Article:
Why does U.S. COVID-19 data come from a university not the government?
By Guo Meiping
As the coronavirus pandemic unfolds, you might be hearing a lot about "Johns Hopkins University" in the news. The university built an interactive dashboard to visualize and track global data on COVID-19 in real time.
As COVID-19 pandemic is developing around the world, most of the countries report data of newly and total confirmed cases on a daily basis, and data is often organized and released by government departments.
The U.S. is an exception. When reporting about the outbreak in the U.S., international media and American local news agencies, including The Associated Press, The Hill and CBS, often reference to real time data from Johns Hopkins University's dashboard.
Launched on January 22, the dashboard reports cases at the province level in China, at the city level in the U.S, Australia, and Canada, and at the country level for other situations.
Why is Johns Hopkins' dashboard data reliable?
According to the university, the dashboard uses data from government bodies including the U.S. Centers for Disease Control and Prevention (U.S. CDC), the European Center for Disease Prevention and Control (ECDC), and the National Health Commission of China, and other organizations like the World Health Organization (WHO), local media reports, and the DXY, one of the world's largest online communities for physicians, health care professionals, pharmacies, and health facilities.
The map is maintained in near real time throughout the day through a combination of manual and automated updating, said the university.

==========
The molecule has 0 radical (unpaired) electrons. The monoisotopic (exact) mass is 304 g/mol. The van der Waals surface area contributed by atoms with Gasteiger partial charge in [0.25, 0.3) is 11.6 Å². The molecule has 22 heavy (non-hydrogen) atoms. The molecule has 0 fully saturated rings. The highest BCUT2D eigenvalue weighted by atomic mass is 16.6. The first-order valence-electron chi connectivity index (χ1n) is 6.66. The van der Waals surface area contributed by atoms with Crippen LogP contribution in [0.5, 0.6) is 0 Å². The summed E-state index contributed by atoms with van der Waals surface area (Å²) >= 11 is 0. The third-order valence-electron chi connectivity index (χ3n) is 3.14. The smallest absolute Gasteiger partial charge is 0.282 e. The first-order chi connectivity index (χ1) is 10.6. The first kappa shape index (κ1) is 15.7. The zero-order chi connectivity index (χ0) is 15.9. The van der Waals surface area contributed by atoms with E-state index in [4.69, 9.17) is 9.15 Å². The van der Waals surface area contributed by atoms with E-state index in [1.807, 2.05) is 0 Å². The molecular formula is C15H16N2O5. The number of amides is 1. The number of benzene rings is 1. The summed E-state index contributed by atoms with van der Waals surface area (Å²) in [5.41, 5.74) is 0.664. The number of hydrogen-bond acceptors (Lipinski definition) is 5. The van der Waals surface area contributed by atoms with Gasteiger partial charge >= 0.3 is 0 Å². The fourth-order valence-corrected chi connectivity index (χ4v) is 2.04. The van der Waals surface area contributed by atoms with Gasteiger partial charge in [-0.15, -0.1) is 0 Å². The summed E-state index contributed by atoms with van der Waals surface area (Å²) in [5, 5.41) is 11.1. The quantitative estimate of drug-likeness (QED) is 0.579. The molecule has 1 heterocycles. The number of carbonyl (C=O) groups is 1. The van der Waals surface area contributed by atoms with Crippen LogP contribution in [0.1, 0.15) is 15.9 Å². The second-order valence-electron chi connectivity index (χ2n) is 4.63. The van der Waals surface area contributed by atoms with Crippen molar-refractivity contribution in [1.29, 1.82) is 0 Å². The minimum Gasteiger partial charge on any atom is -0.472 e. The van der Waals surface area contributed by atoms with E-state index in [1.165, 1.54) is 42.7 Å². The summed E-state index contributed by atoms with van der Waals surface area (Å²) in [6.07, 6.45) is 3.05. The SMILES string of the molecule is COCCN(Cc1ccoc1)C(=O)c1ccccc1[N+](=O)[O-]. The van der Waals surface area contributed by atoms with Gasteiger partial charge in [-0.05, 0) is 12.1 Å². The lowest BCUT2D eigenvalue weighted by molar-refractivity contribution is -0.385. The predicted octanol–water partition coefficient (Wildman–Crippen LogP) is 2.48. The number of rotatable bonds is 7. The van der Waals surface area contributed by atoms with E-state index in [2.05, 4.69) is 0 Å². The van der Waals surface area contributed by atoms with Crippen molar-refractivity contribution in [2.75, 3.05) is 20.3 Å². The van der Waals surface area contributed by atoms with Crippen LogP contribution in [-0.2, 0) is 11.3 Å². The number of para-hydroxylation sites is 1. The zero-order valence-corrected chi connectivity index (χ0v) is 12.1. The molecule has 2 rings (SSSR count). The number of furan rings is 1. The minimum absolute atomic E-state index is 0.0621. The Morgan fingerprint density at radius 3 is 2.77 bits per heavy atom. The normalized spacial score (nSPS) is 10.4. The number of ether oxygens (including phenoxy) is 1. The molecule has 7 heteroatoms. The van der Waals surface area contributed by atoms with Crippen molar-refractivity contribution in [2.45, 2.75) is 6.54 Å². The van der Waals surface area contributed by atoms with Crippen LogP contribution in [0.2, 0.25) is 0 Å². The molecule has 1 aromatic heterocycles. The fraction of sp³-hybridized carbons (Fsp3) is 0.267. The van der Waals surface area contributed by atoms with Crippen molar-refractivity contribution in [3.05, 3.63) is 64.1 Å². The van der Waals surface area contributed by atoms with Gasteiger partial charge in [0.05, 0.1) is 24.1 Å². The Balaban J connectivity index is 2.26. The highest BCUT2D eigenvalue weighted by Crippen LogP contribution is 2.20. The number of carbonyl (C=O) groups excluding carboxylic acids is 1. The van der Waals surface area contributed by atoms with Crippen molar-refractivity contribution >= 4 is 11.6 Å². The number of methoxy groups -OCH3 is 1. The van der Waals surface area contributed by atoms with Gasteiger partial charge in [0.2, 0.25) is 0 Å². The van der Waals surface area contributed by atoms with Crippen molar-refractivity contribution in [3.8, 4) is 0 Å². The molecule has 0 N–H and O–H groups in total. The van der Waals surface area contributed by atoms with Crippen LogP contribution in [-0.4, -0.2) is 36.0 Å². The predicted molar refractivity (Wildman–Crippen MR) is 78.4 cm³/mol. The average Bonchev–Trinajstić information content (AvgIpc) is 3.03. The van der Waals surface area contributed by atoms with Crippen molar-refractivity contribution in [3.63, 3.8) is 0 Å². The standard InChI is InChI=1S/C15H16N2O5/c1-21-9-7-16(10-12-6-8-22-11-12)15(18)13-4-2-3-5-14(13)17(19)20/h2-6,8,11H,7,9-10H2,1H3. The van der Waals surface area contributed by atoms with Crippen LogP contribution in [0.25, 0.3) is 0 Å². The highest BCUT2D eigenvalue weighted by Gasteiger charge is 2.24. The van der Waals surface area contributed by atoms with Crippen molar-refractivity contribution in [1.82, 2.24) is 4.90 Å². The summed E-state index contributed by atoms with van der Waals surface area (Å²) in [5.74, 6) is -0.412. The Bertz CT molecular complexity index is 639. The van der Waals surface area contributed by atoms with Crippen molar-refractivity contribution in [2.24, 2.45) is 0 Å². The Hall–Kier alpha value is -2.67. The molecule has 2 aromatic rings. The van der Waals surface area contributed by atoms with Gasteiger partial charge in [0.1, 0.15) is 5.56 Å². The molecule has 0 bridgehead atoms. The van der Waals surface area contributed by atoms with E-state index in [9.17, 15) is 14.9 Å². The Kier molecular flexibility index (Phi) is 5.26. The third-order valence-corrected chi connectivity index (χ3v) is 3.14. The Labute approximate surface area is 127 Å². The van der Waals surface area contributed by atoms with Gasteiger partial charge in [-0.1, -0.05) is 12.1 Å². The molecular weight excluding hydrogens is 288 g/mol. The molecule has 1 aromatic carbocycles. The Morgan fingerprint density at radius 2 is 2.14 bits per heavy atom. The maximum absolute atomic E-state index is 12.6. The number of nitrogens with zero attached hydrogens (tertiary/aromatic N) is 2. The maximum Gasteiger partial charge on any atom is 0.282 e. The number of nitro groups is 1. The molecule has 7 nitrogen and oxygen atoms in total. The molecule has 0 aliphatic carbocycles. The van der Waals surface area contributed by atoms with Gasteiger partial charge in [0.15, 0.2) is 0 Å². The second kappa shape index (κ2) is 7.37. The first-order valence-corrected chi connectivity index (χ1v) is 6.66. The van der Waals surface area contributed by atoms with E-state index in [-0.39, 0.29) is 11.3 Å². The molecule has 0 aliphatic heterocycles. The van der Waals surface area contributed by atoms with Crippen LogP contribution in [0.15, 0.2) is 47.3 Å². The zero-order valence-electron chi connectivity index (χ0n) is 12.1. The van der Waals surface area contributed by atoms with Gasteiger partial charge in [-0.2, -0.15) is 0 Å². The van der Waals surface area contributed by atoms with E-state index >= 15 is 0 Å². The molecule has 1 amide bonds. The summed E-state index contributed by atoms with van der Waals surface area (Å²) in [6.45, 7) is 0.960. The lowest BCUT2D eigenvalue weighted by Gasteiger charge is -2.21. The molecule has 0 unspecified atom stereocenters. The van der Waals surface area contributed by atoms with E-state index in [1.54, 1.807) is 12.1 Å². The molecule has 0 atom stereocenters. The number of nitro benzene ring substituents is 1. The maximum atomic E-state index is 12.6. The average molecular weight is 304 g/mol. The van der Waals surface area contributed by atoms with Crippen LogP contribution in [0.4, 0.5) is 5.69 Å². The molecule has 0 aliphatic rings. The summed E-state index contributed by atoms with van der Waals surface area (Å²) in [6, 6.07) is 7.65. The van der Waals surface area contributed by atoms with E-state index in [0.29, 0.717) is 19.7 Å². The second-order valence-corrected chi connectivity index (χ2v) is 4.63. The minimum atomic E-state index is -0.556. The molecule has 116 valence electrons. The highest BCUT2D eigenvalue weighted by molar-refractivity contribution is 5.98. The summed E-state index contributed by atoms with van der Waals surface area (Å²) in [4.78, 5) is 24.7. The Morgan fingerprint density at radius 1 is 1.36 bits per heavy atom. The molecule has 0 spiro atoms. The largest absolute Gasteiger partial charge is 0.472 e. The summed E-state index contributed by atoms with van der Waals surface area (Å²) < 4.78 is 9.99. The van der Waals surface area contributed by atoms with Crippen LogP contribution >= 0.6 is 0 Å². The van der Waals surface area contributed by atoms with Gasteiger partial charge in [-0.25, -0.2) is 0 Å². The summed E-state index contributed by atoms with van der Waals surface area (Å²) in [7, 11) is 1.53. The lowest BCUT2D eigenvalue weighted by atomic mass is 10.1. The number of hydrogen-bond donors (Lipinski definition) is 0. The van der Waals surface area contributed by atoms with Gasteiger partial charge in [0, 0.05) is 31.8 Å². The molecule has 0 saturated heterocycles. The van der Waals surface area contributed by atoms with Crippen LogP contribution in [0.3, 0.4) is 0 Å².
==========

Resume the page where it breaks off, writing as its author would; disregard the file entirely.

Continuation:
Data of total confirmed COVID-19 cases in the U.S. from WHO, ECDC and Johns Hopkins University were nearly identical in the early stage of the pandemic, according to Our World in Data.
Screenshot via Our World in Data
Screenshot via Our World in Data
From March 10, data from Johns Hopkins have shown significantly higher numbers than other sources, probably, because the university also includes estimates of presumptive positive cases.
Presumptive positive cases are those that have been confirmed by state or local labs but not by national labs, Our World in Data wrote.
The U.S. CDC said on its website earlier this month that if there is a discrepancy between the number of cases reported by the CDC, and state and local public health officials, the state-reported data should be considered up to date, which means Johns Hopkins' data is more timely.
In an article titled "The most reliable coronavirus dashboards" on Digital Trends, the dashboard of Johns Hopkins University is also identified as "updated the most often."
Behind the dashboard
The entire concept and visualization of the dashboard were prepared by a civil and systems engineering professor, Lauren Gardner, and two Chinese students, Dong Ensheng and Du Hongru – both first-year Ph.D. students at the University's Center for Systems Science and Engineering.
Dong told a local Chinese media outlet that on March 12, the dashboard got two billion hits from the entire world in a single day. They also co-authored a short piece explaining the dashboard, which was published on the world-leading medical journal The Lancet on February 19.